Summer 1939 • Vol. I No. 3 Book ReviewsJuly 1, 1939 |

Humanism Ten Years After

Humanism and Imagination. By G. R. Elliott. University of North Carolina Press. $2.50 The chronicle of the movement known as the New Humanism remains to be written; and when that happens it will be apparent that, like its 19th Century analogue, known as Transcendentalism, its common creed was vague and its persons were temperamentally diverse. I speak of it in the past tense, but it is not defunct: in some respects, its most significant developments, among them Collins' American Review and Foerster’s School of Letters, at Iowa, have come in the decade since 1930, when, for a moment, it engaged Carnegie Hall and drew a cartoon from the New Yorker. Babbitt’s influence, unquestionably both wide and deep, has produced every kind of critic save the impressionist. H. W. L. Dana and Van Wyck Brooks, his first students, did not totally misrepresent him when they devoted their attention to the social milieu in which literature arises and to the social implications which it can comm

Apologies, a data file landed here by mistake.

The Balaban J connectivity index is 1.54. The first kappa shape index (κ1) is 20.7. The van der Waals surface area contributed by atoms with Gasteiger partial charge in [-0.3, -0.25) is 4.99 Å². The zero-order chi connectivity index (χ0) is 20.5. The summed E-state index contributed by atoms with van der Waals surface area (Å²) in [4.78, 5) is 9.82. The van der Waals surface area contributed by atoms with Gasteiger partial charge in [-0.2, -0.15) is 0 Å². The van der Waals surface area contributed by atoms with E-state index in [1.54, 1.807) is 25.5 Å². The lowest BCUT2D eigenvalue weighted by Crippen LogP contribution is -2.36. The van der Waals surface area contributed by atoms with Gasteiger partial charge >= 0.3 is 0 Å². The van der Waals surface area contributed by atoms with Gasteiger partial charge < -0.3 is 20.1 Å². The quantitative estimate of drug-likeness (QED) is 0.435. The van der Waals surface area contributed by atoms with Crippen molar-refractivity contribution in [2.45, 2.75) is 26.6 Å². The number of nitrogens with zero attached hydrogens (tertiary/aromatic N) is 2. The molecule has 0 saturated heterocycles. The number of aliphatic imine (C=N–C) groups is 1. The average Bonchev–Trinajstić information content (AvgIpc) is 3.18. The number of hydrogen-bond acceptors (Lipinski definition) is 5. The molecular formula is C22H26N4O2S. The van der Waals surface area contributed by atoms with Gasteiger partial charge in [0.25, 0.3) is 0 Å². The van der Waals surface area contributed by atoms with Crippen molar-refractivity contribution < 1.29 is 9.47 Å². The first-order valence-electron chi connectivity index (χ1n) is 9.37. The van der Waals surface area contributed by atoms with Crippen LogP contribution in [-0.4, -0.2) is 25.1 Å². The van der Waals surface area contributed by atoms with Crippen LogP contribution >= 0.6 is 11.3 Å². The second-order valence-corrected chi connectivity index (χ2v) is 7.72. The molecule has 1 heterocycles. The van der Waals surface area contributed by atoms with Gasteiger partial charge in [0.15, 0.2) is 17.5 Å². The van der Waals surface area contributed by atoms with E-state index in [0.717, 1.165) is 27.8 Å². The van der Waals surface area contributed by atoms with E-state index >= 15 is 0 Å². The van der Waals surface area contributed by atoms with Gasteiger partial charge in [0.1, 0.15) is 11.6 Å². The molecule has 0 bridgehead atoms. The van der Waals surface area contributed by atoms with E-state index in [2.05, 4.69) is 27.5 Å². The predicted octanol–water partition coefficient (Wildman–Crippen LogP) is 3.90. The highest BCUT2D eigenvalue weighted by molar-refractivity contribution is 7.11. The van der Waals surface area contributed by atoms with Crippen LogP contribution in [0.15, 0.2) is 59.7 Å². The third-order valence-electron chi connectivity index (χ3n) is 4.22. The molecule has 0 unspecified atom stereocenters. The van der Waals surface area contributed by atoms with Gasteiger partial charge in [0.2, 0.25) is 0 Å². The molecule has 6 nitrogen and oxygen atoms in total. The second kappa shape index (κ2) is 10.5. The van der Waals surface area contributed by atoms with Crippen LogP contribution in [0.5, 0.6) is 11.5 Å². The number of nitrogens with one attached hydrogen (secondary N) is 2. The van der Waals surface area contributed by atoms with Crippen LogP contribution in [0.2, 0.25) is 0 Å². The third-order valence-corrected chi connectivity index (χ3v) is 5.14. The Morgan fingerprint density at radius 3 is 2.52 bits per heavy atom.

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Austin Warren (1899-1986) was a literary critic and professor of English. He is well known for his collaboration with René Wellek on the Theory of Literature (1949) as well as his collection of essays Rage for Order (1948). He was also an influential literary scholar, writing books on Pope, Hawthorne, the elder Henry James, and Crashaw.

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A Latter-Day Saint

By Austin Warren

Humanism and Imagination. By G. R. Elliott. University of North Carolina Press. $2.50 The chronicle of the movement known as the New Humanism remains to be written; and when that […]

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